Used Car Buying Advice


When buying any vehicle you must first assess your needs. It is imperative that you ensure the vehicle will be suitable for your lifestyle. This may involve you having to prioritise what you really want out of a car. For example, if you do a lot of mileage, you won't want a petrol guzzling 5.0, or if you want to carry more than one person at a time, a sporty roadster will not be for you.

To help you through the minefield of buying a car we have compiled the following guide for you to use for free.


When buying a car your first contact with the seller whether they are a private individual or a dealer, will more than likely be over the phone. There are some questions you should ask that could save both you and the seller a lot of time. This will help you judge whether the vehicle is really for you.

  • How long have they owned the vehicle?
  • How many previous owners has the vehicle had
  • What is the current mileage of the vehicle
  • In their opinion what is the general overall condition of the vehicle
  • Is there any finance outstanding
  • Has the vehicle been in any accidents
  • Is the price negotiable-It should be*
  • When can you come and test drive the vehicle**

*When entering any negotiation it is best to have an idea of what you are willing to pay for the car before you start.

**If you are buying from a private individual it is highly recommended that you do not meet them in a public place. Meet them at their home; you then know where to go if the vehicle is not "As described".

It is also recommended that you try and get a landline telephone number. Mobile phones are more than popular nowadays however that landline will give you a bit more assurance the seller is genuine.

Buying Privately

It is a fact: Buying a car privately is cheaper than buying from a dealer. Why? Well the average Joe has not got the obligations to prepare a vehicle to the standards required and expected from a dealer. He also does not have to pay for showroom over heads each month.

However as long as you remain sensible, buying a car privately can have you on the road for a substantial saving. But be aware.

  • Your legal comeback is minimal. As long as the vehicle is "As described" the seller's obligation ends.
  • You may decide that an AA, or RAC inspection is required to put your mind at ease. These are recommended, but not cheap. (However bear in mind you maybe able to use the results to negotiate on the price, which could more than cover the initial outlay)
  • The only warranty you will receive will be the remainder of any manufacturer warranty from new, or extended warranty that was purchased. Make sure it has been serviced in accordance with the dealer service plan. Ask to see the service history and invoices if available. If in doubt contact the local main franchised dealer and confirm the warranty is still valid. Also check any modifications have not voided the warranty.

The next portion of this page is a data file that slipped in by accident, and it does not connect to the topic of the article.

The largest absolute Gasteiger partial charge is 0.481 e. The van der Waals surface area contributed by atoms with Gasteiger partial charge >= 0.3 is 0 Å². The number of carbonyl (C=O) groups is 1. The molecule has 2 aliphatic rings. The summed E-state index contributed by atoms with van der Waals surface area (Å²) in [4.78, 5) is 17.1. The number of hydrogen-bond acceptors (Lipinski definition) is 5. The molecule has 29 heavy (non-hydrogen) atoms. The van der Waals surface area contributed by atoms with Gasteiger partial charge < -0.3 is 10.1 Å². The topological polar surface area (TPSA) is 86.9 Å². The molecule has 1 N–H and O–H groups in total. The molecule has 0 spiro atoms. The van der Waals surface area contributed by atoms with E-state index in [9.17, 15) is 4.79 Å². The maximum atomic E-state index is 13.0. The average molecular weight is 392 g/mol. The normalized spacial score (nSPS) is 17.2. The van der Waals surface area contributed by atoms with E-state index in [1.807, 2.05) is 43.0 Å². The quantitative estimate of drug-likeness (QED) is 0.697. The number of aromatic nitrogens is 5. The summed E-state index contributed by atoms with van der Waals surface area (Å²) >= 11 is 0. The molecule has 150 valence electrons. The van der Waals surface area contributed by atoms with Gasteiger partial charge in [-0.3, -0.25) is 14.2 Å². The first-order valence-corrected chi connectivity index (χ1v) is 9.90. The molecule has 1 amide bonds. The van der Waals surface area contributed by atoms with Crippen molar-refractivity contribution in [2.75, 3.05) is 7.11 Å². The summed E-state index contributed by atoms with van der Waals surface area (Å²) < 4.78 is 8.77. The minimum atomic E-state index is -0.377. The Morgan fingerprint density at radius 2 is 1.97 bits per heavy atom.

• If you have a car to sell it is unlikely that you will be able to part exchange. If you can, be wary that they may be a dealer posing as a private seller. Advertise you vehicle on and we will send you potential buyers local to you.

Overall if you are willing to put in some time and extra effort private sales can be a benefit, especially financially, so don't rule them out.

Buying From A Dealer

Years ago used car dealers had a bad reputation, and many deserved such. Today, thankfully the Arthur Daley's of the world are all but extinct and most dealer are reputable. Dealers are now thankfully bound by several laws and regulations to ensure the vehicles they sell are up to standard.

Buying from dealers now protects the consumer under the Sale Of Goods Act. This means the vehicle has to be of a good standard. This means that the best cars and warranties are to be found at the franchised dealers, however in general all dealers provide an easier buying process: Providing part exchange, insurance, finance, and servicing all in one local place.It is also worth considering manufacturer's approved programs. These programs can add even more value to the deal with free breakdown cover and extended warranty etc.

*A reputable dealer will be a member of a trade association. In the UK look out for Retail Motor Industry Federation Signs in the showrooms. WARNING: Unscrupulous dealers pretending to be private sellers rid themselves of poor, sub standard cars and avoid their legal obligations. If you come across one of these on Inform us and we will take the appropriate action.